Sunday, June 23, 2013

Fifth Sunday after Pentecost

Luke 8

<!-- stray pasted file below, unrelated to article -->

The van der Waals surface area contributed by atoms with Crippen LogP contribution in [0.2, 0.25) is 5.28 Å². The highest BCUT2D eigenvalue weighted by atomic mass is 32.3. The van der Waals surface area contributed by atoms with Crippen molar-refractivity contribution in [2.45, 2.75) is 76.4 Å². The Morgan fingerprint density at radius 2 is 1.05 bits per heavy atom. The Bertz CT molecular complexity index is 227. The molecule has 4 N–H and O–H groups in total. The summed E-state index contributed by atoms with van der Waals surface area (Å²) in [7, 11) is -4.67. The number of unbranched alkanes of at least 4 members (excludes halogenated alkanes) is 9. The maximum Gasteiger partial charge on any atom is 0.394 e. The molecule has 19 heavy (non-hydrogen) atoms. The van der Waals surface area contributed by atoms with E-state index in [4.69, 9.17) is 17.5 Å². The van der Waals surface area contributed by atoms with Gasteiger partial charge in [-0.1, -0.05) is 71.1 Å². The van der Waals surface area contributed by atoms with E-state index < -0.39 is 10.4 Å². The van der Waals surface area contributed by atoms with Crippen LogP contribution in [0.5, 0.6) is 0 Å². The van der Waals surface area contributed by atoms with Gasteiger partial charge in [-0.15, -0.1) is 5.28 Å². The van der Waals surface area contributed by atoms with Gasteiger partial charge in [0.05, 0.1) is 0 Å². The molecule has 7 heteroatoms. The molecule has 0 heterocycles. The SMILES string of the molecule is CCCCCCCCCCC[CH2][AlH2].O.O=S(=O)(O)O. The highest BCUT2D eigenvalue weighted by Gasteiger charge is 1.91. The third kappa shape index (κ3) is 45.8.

26Then they arrived at the country of the Gerasenes, which is opposite Galilee. 27As he stepped out on land, a man of the city who had demons met him. For a long time he had worn no clothes, and he did not live in a house but in the tombs. 28When he saw Jesus, he fell down before him and shouted at the top of his voice, “What have you to do with me, Jesus, Son of the Most High God? I beg you, do not torment me”— 29for Jesus had commanded the unclean spirit to come out of the man. (For many times it had seized him; he was kept under guard and bound with chains and shackles, but he would break the bonds and be driven by the demon into the wilds.) 30Jesus then asked him, “What is your name?” He said, “Legion”; for many demons had entered him. 31They begged him not to order them to go back into the abyss. 32Now there on the hillside a large herd of swine was feeding; and the demons begged Jesus to let them enter these. So he gave them permission. 33Then the demons came out of the man and entered the swine, and the herd rushed down the steep bank into the lake and was drowned. 34When the swineherds saw what had happened, they ran off and told it in the city and in the country. 35Then people came out to see what had happened, and when they came to Jesus, they found the man from whom the demons had gone sitting at the feet of Jesus, clothed and in his right mind. And they were afraid. 36Those who had seen it told them how the one who had been possessed by demons had been healed. 37Then all the people of the surrounding country of the Gerasenes asked Jesus to leave them; for they were seized with great fear. So he got into the boat and returned. 38The man from whom the demons had gone begged that he might be with him; but Jesus sent him away, saying, 39“Return to your home, and declare how much God has done for you.” So he went away, proclaiming throughout the city how much Jesus had done for him.